Tablets are playing an increasingly larger role in the business setting. With businesses expecting workers to be able to work with mobility, devices like smartphones and tablets are becoming popular among employees, regardless of department or job description.
In the workplace, the bring-your-own-device scenario is likewise becoming more and more popular, with IT departments ensuring workers’ devices are compatible with their services. However, in terms of tablets, the iPad is still king of the hill, with about 97% of the enterprise tablet market. As such, companies considering getting tablets for their employees usually have a choice of either the iPad or comparable Android tablets.
But, before you decide a company-wide rollout of the Apple iPad, you will need to make a few considerations, particularly involving cost and need.
Do you really need to issue tablet computers? The first thing you need to ask yourself is whether your companies does, indeed, need tablet computers. Sure, mobile devices can help employees work while mobile – even from home. But, some apps and tasks are best suited for other devices. For instance, tablets are great at reading and watching content, and doing the occasional email. But for bigger text input, or for working on spreadsheets, notebooks might be more suitable. More mobile employees might prefer smaller devices instead, like smartphones or hybrids (like the 5-inch Samsung Galaxy Note), which are easier on the pocket.
Consider data costs. Being portable devices, tablets rely on the Internet for many of their functionalities. You will need to consider the cost of data when issuing tablets to your employees. Some tablet computers rely on a WiFi connection, while some have built-in 3G or even 4G modems. These come at an extra cost, though, and will need a compatible data plan. Since carriers are putting a stop to unlimited data plans, a company will need to ensure fair use, so that an employee does not rack up unnecessary bills for excess use. Or, an IT department may need to issue limits, such that an employee would have to shoulder expenses from data use outside of the company’s limit.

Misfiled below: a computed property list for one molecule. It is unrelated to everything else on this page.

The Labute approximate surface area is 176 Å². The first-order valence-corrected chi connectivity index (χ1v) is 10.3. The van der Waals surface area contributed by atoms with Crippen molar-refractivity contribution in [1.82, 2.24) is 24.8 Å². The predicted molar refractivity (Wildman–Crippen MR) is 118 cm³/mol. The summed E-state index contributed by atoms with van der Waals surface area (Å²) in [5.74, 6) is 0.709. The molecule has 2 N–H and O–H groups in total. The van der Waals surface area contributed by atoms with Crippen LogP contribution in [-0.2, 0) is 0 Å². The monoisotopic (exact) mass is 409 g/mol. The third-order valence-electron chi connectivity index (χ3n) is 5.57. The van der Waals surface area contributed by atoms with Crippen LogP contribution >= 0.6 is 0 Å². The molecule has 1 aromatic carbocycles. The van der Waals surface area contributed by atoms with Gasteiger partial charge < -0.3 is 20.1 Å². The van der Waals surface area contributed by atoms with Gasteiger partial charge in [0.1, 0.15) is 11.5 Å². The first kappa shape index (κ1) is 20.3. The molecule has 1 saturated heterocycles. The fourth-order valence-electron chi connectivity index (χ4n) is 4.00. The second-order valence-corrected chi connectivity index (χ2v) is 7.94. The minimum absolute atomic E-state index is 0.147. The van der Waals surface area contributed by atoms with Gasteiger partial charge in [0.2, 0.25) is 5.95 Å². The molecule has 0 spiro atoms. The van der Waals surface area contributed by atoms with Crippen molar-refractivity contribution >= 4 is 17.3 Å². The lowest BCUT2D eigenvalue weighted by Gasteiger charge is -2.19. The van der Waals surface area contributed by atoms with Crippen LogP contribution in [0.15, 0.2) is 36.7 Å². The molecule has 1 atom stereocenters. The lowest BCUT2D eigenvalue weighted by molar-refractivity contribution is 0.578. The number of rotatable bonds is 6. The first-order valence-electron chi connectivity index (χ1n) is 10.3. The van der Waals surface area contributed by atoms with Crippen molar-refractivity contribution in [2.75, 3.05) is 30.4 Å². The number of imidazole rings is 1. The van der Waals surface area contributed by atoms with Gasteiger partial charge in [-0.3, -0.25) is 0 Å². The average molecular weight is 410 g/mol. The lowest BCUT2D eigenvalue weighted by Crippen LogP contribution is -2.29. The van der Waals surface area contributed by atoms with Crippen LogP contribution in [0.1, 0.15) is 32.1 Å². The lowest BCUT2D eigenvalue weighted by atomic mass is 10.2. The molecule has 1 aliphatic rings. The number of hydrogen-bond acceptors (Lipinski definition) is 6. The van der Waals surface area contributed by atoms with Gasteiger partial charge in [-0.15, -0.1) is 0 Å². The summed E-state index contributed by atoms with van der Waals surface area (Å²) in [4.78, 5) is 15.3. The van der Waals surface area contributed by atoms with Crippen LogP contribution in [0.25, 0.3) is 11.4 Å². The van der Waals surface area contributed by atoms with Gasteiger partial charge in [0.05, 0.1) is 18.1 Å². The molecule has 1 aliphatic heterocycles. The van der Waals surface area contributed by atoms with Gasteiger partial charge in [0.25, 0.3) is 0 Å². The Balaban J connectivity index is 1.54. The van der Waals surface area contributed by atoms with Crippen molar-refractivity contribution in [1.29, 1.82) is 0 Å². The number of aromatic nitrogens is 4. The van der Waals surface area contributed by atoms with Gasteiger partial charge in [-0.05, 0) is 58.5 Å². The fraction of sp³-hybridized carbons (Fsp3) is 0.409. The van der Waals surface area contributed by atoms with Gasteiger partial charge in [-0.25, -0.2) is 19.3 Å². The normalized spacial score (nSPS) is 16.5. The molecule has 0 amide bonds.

Consider other devices. In the so-called “post-PC” world, tablets and smartphones are said to overtake PCs and notebooks in terms of content consumption. But, companies will need to consider whether tablets will be a direct replacement to PCs, or whether these are simply complementary devices. Tablets are great as second devices, for use when working outside of the office or desk. But, when bigger tasks are at hand, an employee is better off with a full-fledged computer.
Tablets are best used for single-task applications, particularly those that don’t require switching across apps. The iPad is an excellent example. This tablet works best in full-screen single-app scenarios, but users have difficulty when there is a need to switch across apps and windows. As such, tablets are best used as alternative and complementary devices, which any enterprise should factor into when doing cost studies for tablet procurements. Don’t just jump into the tablet bandwagon. Consider your costs and requirements first.
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